A bridge too far
Comparisons are odious, but entertaining nonetheless. On that occasion, England had been lavishly outplayed throughout the game, and a delayed declaration had left them needing to chase the small matter of 478 for victory, or more accurately, to survive for a shade over five sessions. Atherton duly scored 185 not out in more than 10 hours of attrition, and the rest passed into Test folklore.
The context was similar, at least. Here, England's requirements are fractionally stiffer - 501 for victory, or an extra eight scheduled overs for survival - but on current form and unflappability, the team of 2005 at least had the man for the Atherton role in Andrew Strauss (Johannesburg-born, spookily enough). Plus, for those who truly believe in the concept of lightning striking twice, England managed much more than 501 in their last second innings of the tour - a meagre 570 for 7 declared at Durban.
It was all bunk of course. It's not for nothing that Atherton's innings has entered the stonewaller's pantheon, and sometime tomorrow, probably after lunch, England will lose this match and square a series that last week they thought they had all but wrapped up. It is a cruel twist of fate, but one that South Africa has fully deserved for their relentless determination in this game, and their willingness to learn with every passing day of the series.
They remain a naïve side at times (although that is preferable to arrogant), and that was never better showcased than during a ludicrous first hour of the day, when Boeta Dippenaar and Jacques Kallis resumed their overnight stand in pursuit of quick runs. If that sounds like an oxymoron, then so it proved, as Dippenaar clipped his second ball to midwicket to begin a harum-scarum half-session in which five wickets fell for the addition of a meagre 38 runs.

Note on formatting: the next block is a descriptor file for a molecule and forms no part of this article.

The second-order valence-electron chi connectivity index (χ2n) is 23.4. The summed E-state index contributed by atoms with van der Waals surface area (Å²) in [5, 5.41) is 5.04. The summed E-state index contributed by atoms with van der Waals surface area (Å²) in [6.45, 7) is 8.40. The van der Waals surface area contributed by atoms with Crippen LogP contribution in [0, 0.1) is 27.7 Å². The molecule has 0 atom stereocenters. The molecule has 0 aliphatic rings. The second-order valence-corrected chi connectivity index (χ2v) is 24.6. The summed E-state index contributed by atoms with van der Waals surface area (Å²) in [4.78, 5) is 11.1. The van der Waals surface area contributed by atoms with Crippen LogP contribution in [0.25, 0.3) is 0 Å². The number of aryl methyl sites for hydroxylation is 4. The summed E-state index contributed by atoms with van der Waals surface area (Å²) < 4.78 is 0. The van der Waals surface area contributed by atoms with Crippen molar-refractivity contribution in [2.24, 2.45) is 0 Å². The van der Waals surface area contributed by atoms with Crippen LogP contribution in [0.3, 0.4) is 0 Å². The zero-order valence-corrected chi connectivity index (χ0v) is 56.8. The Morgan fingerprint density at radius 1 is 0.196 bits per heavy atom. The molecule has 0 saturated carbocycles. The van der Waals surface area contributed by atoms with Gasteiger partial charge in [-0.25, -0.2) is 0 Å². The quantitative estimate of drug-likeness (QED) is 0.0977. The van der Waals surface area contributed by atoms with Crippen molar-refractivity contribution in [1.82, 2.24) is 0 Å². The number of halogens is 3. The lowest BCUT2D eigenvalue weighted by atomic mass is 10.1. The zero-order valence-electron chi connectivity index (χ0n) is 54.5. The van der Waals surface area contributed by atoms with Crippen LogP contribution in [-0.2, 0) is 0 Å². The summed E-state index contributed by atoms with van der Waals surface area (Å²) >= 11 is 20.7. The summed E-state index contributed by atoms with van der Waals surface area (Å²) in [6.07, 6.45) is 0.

It was something of a role reversal - accurate efforts from England's bowlers being met by comically inept batting - but in fact wickets were the last thing that England actually wanted. With Kallis dead-set on scoring his second hundred of the match, the best policy would have been to keep him in the field as long as humanly possible, just as Atherton's side, in fact, had done with Brian McMillan all those years earlier. They started in the right vein, bowling as wide as legally possible, but then ruined the effect by running him out for 66.
Shortly afterwards, the second-ball dismissal of Marcus Trescothick scotched any hopes of another 273-run opening stand, although while Strauss remained, hope sprung ephemerally, if not quite eternally. He had top-scored in England's first five innings of the series, and for a while he seemed set to join yet more rarified company in his dizzying ascent up the batting charts.
Only one man has ever achieved the feat six innings running, and seeing as that man was George Headley, otherwise known as "Atlas" for the manner in which he carried West Indies' batting in the 1930s, that's a measure of Strauss's current influence. But his tight lbw decision ended that particular prospect, and consequently England's hopes. By the close, they were teetering on the brink at 151 for 5, with Andrew Flintoff the last man out, courtesy of an absolute beauty from Shaun Pollock. Not even Graham Thorpe, a Johannesburg survivor and their modern-day man for a crisis, looks likely to salvage the situation.
Andrew Miller is assistant editor of Cricinfo. He will be following England on their tour of South Africa